Family Fundamentals January 2006
My husband and I have been married seven years, and we think we have a pretty good marriage. But it might be time for a Ã¢â¬Åtune-up.Ã¢â¬Â Any suggestions?
It might be comforting to know that most couples could probably say the same thing. Research shows that marital satisfaction tends to decline as the years pass, especially after having children. It could be that the growing demands related to work, school, extra-curricular activities, and simply running the household prevent a couple from doing the things all good relationships need.
So, it sounds like itÃ¢â¬â¢s time for you and your spouse to reassess. Where are you as a couple now? Where would you like to be in the future? ItÃ¢â¬â¢s a good idea to have that kind of talk periodically, even if you donÃ¢â¬â¢t feel like youÃ¢â¬â¢re having problems. Think of it as routine preventive maintenance. If your car deserves such care, certainly your marriage does, too.
Some couples like to do this at the start of every new year. Some use their anniversary month as a time for examination. This year, the week of Feb. 12 is National Marriage Week Ã¢â¬â that could be what spurs you to conduct your Ã¢â¬Årelationship review.Ã¢â¬Â
Take some time to share what your expectations are for each other and the relationship. Can you count on each other in times of need? Do you have similar expectations for the amount of time you spend together, both alone and with other family members? Do you share spiritual beliefs and values with each other? Do you discuss ideas in depth with each other, valuing each otherÃ¢â¬â¢s opinions?
Articulating your expectations for these aspects of your relationship prevents misinterpretations. Often, one member of a couple can feel hurt or bitter when these expectations arenÃ¢â¬â¢t met, yet the other partner never understood the expectation was there to begin with. DonÃ¢â¬â¢t let your expectations Ã¢â¬Ågo without saying.Ã¢â¬Â Those often become harsh disappointments.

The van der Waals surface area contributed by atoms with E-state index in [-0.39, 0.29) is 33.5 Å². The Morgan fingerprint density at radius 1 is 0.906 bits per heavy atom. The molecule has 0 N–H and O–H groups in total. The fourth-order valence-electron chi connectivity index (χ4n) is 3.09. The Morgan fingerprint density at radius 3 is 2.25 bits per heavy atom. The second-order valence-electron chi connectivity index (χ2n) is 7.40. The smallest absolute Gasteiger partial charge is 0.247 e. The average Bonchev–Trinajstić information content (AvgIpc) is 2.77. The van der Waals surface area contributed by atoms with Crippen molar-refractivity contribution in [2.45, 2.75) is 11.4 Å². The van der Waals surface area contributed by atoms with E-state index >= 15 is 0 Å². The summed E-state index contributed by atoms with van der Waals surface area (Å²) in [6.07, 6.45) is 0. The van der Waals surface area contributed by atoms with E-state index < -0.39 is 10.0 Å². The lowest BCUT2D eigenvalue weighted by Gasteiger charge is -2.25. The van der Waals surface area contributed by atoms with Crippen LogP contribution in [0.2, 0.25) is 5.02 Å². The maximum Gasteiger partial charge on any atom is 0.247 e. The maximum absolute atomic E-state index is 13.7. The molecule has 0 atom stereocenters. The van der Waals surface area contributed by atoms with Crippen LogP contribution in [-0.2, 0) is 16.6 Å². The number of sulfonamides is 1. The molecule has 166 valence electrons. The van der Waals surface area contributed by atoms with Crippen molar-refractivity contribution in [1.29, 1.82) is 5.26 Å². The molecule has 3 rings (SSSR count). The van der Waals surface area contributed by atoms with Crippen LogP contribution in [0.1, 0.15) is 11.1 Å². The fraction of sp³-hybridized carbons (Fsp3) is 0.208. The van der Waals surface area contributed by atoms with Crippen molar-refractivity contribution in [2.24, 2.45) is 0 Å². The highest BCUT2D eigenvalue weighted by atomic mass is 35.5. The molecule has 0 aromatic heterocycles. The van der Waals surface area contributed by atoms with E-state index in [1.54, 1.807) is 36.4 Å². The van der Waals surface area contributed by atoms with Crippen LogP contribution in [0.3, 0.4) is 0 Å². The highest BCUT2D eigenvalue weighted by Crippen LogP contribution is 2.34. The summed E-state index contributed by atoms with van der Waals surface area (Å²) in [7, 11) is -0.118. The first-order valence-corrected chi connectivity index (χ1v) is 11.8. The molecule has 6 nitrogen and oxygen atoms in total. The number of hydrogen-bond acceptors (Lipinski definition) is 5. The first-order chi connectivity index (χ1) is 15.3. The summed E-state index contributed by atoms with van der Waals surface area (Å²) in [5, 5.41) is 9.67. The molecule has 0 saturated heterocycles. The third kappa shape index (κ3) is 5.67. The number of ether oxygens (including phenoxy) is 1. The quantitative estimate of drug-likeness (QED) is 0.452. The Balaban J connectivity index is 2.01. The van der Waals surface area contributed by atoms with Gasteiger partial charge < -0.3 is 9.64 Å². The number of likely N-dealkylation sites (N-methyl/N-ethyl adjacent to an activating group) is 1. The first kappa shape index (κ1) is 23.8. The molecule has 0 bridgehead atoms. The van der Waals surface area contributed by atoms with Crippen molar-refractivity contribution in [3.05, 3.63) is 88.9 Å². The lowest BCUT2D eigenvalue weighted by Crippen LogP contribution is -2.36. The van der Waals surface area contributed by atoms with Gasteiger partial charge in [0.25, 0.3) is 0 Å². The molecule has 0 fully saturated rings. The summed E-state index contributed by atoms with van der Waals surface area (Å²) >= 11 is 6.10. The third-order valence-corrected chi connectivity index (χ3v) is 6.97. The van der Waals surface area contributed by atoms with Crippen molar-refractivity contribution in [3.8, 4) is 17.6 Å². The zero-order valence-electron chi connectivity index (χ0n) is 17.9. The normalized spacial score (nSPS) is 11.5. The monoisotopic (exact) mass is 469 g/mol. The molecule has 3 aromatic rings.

One of the most important things to do is to take a look at how much time youÃ¢â¬â¢re spending together alone. Even 10 or 15 minutes alone together on a regular basis can make a world of difference if you both treat it as Ã¢â¬Åyour timeÃ¢â¬Â together.
For other relationship ideas, check online for Ohio State University ExtensionÃ¢â¬â¢s Ã¢â¬ÅMarriage MattersÃ¢â¬Â newsletter. The free periodical provides research-based information, suggestions and activities to help couples enhance the quality of their relationship. Each Marriage Matters article addresses topics for couples at various stages in their relationship --dating, engagement, newlywed, mid and later life, remarriage -- and the transitions associated with these stages. ItÃ¢â¬â¢s available at http://hec.osu.edu/famlife/marriagematters/.
Family Fundamentals is a monthly column on family issues especially regarding finances and relationships. It is a service of Ohio State University Extension and the Ohio Agricultural Research and Development Center. Send questions to Family Fundamentals, c/o Martha Filipic, 2021 Coffey Road, Columbus, OH 43210-1044, or email@example.com.
Editor: Family Fundamentals is a monthly column on family issues. This column, the sixth in the series, was reviewed by Ted Futris, Ohio State University Extension family life state specialist and assistant professor of human development and family science in Ohio State's College of Human Ecology.